AUSTIN, Texas — Jon Dee Graham , Freedy Johnston and Susan Cowsill, united as the Hobart Brothers & Lil’ Sis Hobart , will release their long-threatened debut album, At Least We Have Each Other, on Freedom Records in CD, LP and digital download formats, with a street date of February 28, 2012. A limited tour is planned for spring.
The ten-song LP/CD/download release comprises seven songs from the most recent band recording sessions, plus three from the first, drumless, demo sessions. With every purchase of any format of At Least We Have Each Other comes a free download of the entire demo-session set.
The three singer-songwriters got together in an Austin backyard one afternoon in 2010 to write songs about their early days (yes, even Sue) working in restaurants. They took the family name Hobart, after the dishwasher found in nearly every commercial kitchen, and began to reminisce.
Over the next couple of months, they put together ten songs about cooks and waitresses and dishwashers, but also songs about Mexican-American truck-drivers, pleasant dreams had while living in your car, the collapse of the Texas cotton market, despair on a pay phone, unread letters and, of course, love.
The Hobarts recruited Andrew DuPlantis, bassist from Jon Dee’s band the Fighting Cocks, and drummer Russ Broussard, husband and band-mate of Ms. Cowsill, and played SXSW 2011 to a tremendous response. The band then pursued a successful Kickstarter campaign to fund the recording of At Least We Have Each Other at Top Hat Studios in Austin.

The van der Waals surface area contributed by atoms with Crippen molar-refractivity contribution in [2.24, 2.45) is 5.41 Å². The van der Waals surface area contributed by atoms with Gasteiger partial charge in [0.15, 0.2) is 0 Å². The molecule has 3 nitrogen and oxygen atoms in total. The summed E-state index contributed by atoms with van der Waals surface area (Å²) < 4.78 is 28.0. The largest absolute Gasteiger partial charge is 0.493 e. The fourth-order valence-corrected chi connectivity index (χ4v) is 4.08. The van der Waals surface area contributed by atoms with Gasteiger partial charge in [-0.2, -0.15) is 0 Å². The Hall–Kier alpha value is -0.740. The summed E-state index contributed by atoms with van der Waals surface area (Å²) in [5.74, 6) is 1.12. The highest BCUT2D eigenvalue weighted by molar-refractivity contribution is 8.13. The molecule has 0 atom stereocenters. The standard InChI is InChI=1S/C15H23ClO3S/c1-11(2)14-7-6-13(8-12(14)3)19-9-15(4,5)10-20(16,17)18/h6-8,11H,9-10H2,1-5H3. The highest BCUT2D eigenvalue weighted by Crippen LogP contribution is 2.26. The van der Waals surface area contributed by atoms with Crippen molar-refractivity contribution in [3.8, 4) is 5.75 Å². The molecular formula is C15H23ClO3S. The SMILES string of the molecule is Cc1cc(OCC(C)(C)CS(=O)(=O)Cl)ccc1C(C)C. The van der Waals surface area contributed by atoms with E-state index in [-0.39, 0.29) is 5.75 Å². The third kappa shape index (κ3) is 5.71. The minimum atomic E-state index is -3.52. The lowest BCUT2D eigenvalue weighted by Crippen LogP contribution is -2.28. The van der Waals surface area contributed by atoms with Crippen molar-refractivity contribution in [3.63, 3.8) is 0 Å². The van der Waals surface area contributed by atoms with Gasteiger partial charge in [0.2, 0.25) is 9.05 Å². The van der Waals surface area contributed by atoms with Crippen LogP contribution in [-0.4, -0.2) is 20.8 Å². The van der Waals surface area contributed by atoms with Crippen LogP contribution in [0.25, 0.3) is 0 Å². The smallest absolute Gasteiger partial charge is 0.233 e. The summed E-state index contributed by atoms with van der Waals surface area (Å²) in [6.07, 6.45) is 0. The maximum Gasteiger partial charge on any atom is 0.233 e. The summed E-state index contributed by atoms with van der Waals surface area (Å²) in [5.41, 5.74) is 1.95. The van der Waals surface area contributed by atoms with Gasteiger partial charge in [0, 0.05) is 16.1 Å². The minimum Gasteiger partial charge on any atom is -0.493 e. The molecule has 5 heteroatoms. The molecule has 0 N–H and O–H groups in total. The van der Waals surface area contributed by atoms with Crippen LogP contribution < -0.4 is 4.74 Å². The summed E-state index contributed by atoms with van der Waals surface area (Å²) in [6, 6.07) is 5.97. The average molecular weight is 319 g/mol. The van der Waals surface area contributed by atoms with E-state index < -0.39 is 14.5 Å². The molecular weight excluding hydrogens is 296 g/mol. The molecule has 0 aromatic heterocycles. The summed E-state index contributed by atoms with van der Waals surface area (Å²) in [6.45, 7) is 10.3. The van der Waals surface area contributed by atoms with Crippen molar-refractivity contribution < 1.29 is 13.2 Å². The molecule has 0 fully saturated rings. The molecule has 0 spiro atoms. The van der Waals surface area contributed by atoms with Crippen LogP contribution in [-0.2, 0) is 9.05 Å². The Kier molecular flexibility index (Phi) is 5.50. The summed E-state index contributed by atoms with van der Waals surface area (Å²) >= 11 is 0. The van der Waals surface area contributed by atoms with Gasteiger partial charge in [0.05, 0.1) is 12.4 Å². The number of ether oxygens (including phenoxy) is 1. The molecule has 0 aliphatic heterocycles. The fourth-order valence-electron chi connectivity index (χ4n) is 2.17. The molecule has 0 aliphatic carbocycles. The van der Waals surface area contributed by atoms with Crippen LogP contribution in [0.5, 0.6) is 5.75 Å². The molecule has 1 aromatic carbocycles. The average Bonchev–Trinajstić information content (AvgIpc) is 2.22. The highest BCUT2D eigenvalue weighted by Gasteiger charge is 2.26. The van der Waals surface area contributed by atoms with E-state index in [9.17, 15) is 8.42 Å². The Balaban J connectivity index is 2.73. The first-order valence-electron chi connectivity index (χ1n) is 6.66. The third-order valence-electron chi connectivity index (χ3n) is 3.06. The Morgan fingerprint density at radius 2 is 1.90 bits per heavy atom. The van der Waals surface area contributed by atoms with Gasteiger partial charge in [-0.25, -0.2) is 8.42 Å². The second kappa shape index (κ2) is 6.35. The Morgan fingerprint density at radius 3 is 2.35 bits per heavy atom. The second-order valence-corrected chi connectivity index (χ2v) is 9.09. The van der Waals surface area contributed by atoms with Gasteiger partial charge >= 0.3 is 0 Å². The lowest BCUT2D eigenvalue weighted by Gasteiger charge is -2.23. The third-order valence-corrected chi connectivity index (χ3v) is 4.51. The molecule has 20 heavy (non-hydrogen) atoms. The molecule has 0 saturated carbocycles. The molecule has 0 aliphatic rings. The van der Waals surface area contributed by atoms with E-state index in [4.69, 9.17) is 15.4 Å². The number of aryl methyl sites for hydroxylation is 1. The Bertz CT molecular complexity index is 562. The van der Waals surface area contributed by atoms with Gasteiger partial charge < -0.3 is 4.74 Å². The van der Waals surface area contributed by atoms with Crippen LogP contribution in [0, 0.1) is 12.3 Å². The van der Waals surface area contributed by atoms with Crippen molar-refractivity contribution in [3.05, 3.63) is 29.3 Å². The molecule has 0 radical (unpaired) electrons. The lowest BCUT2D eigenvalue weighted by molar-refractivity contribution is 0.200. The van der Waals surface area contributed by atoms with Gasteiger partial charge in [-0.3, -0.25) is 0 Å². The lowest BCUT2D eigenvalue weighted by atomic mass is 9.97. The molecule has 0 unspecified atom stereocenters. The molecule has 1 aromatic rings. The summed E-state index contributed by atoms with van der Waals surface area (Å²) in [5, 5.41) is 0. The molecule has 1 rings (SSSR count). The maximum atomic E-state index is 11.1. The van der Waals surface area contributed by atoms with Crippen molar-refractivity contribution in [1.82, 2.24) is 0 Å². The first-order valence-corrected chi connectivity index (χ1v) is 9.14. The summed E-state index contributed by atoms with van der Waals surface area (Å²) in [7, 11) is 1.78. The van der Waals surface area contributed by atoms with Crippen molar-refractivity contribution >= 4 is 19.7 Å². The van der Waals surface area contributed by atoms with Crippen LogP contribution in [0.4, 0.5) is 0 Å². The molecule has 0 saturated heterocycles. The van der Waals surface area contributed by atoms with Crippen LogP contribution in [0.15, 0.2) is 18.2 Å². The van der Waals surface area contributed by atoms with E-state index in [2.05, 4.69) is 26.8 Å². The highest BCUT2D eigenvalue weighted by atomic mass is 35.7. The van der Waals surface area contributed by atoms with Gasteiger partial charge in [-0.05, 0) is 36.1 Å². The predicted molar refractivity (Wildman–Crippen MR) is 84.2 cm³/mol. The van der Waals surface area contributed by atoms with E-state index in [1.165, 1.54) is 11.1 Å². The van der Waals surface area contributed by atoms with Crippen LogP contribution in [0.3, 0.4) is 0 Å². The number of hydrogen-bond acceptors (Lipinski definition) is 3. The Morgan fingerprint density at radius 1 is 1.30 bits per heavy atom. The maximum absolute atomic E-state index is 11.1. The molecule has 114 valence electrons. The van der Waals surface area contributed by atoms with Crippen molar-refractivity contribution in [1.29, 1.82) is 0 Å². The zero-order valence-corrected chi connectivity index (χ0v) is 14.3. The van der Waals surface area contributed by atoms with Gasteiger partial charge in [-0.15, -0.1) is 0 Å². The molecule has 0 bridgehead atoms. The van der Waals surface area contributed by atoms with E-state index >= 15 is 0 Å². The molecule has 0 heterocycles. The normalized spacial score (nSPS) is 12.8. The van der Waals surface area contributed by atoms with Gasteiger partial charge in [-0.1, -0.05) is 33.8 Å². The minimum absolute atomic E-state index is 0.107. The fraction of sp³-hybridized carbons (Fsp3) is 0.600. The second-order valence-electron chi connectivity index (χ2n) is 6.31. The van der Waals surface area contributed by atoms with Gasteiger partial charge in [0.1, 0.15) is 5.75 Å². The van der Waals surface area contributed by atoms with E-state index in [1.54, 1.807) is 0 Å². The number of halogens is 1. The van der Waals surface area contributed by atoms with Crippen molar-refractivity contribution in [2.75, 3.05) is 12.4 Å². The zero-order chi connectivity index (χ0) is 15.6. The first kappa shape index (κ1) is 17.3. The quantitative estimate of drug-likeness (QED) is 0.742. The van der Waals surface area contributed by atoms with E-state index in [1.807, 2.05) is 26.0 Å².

The finished album provides a rare glimpse of what three unique and talented artists might come up with when they think no one else is listening. The songs were recorded live with one or two takes, and there is a resonant honesty and completeness to them.
About the Hobart Brothers & Lil’ Sis Hobart:
Jon Dee Graham was named Austin Musician of the Year at SXSW in 2006. He was inducted into the Austin Music Hall of Fame three times: as a solo artist in 2000, in 2008 as a member of the Skunks, and in 2009 as a member of the True Believers. Graham has released seven albums and was the subject of a DVD called Big Sweet Life: The Songs of Jon Dee Graham. In August 2008, Graham underwent emergency surgery after being injured in a one-car accident. His current album is aptly titled It’s Not As Bad As It Looks.
The New Yorker cited Freedy Johnston’s “finely wrought, melancholy character studies” as one of the calling cards of 2010’s critically acclaimed Rain on the City album, his twelfth. According to SPIN, “Johnston’s characters always make a deep impression.” He has been recording since 1990’s debut The Trouble Tree on Bar/None. In 1994 he hit with “Bad Reputation” from his Elektra album This Perfect World, and Rolling Stone named him “Songwriter of the Year.”
Susan Cowsill was born into show business as a member of the Cowsills, who hit with “The Rain, The Park & Other Things” and “Hair” in the late ’60s. In the ’90s, she joined forces with Peter Holsapple and Vicki Peterson to form the Continental Drifters, and migrated from Los Angeles to New Orleans. In 2005 she released her first solo album, Just Believe It, concurrent with losing her brother Barry and her house to Hurricane Katrina. Her current album Lighthouse, called “an earthy, often crunchy folk-pop gem” by Rolling Stone, reflects upon these experiences and features guest spots from Peterson, Jackson Browne, and former Cowsills session player Waddy Wachtel.